Baked Black Olives Recipe

Enjoy the flavors of summer year-round with this Croatian recipe for preserved black olives.

| July 2019

 Photo by Ino Kuvacic and Chris Middleton

Dalmatia and its cuisine

Dalmatia is a region defined by the sea, with white-pebbled beaches, azure blue sky and the myriad islands that sparkle like jewels in the crystal clear Adriatic. The climate is typical of the Mediterranean, as is the vegetation, with olive trees, lavender bushes, vineyards and fragrant pine trees. Vegetables and seafood are the staples of a diet that has had to do the best it could with harsh, rocky terrain. Dalmatians had to be frugal and inventive, creating the best they could with limited produce. Meat has always been a luxury and rich dishes were only ever served at festivities or during special times of the year, such as Christmas. Much like other Mediterranean diets though, this has been a blessing in disguise as the diet is healthy, as is evident in the traditionally low rates of diet-related illnesses. Vegetables such as silverbeet (Swiss chard), tomatoes, asparagus and beans are the cornerstone of the Dalmatian diet and feature heavily in the recipes in this book, along with the fresh harvest from the sea, such as sardines, octopus and mussels. And of course olives and grapes are like gems produced by the earth in this region, olive oil often being considered as ‘liquid gold’.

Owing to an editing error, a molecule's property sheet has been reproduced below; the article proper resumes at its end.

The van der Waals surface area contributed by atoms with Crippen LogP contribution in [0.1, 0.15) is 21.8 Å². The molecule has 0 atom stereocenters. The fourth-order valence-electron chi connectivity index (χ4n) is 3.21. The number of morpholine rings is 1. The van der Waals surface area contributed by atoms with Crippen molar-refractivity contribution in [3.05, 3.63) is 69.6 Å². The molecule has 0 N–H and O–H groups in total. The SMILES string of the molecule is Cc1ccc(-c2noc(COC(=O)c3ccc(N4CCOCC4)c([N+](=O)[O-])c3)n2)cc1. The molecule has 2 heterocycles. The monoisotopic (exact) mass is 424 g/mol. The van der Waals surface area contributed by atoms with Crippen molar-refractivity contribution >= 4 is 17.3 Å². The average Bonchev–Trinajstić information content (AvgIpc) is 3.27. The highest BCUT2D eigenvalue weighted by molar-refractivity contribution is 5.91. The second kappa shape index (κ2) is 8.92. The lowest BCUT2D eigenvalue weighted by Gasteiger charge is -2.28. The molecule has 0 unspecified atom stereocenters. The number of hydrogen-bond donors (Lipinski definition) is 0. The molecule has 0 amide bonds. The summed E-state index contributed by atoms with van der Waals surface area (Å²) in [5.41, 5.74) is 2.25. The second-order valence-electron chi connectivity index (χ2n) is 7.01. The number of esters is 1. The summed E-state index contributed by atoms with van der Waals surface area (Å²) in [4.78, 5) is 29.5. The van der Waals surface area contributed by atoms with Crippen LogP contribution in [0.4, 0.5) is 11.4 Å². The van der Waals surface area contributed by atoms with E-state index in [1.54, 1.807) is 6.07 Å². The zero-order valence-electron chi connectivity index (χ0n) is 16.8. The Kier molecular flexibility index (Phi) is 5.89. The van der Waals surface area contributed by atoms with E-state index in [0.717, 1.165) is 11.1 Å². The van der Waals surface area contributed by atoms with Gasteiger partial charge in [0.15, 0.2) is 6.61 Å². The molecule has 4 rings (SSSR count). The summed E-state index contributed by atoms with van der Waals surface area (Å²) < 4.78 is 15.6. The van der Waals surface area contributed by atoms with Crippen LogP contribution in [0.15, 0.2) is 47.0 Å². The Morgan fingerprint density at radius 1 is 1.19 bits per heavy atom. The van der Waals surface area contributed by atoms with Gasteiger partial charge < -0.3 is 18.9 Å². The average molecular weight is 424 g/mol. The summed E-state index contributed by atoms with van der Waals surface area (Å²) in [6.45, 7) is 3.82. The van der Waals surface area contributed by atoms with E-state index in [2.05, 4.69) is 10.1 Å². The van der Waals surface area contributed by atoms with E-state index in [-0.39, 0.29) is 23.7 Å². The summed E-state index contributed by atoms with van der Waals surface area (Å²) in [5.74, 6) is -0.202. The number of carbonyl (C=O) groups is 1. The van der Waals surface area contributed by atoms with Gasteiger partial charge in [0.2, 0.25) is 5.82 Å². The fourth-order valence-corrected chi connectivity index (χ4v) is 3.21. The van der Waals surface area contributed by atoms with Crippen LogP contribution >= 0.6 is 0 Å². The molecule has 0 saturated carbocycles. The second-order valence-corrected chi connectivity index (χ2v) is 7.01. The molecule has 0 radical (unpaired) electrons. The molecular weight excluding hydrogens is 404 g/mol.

More elaborate dishes that feature on the Dalmatian table include brudet (a thick fish soup, which is served with soft polenta), crni rižot (squid ink, or black, risotto), punjene paprike (stuffed capsicums/bell peppers) and salata od hobotnice (octopus salad). Special occasions call for more complex dishes, requiring hours of preparation, and include meat. Slow cooking is characteristic of celebratory dishes in this area – pašticada is a rich, slowcooked beef cheek stew with a thick prune and tomato sauce, often served with gnocchi, while peka is a slow roast of meat, potatoes and vegetables, cooked in their own juices in a wood-fired oven under a bell-shaped cover.

Wine-making has been an important part of Croatian culture for thousands of years and, as with the cuisine, there are two main wine regions – continental and coastal. Despite being a tiny country, Croatia has over 300 geographically-defined wine-producing areas. People all over Croatia enjoy wine with their meals daily, and have done so for many centuries.

A typical Croatian meal

So what does a typical Croatian meal look like? In many parts of the country, and similar to many other countries in Europe, when entertaining guests, meals often begin with plates of cured meats (pršut in the south, kulen in the north) and various types of cheese, pickled vegetables and bread. This will be accompanied by an aperitif, such as a brandy, followed by the first course, a bowl of warm soup – no matter what the weather.

 Photo by Ino Kuvacic and Chris Middleton



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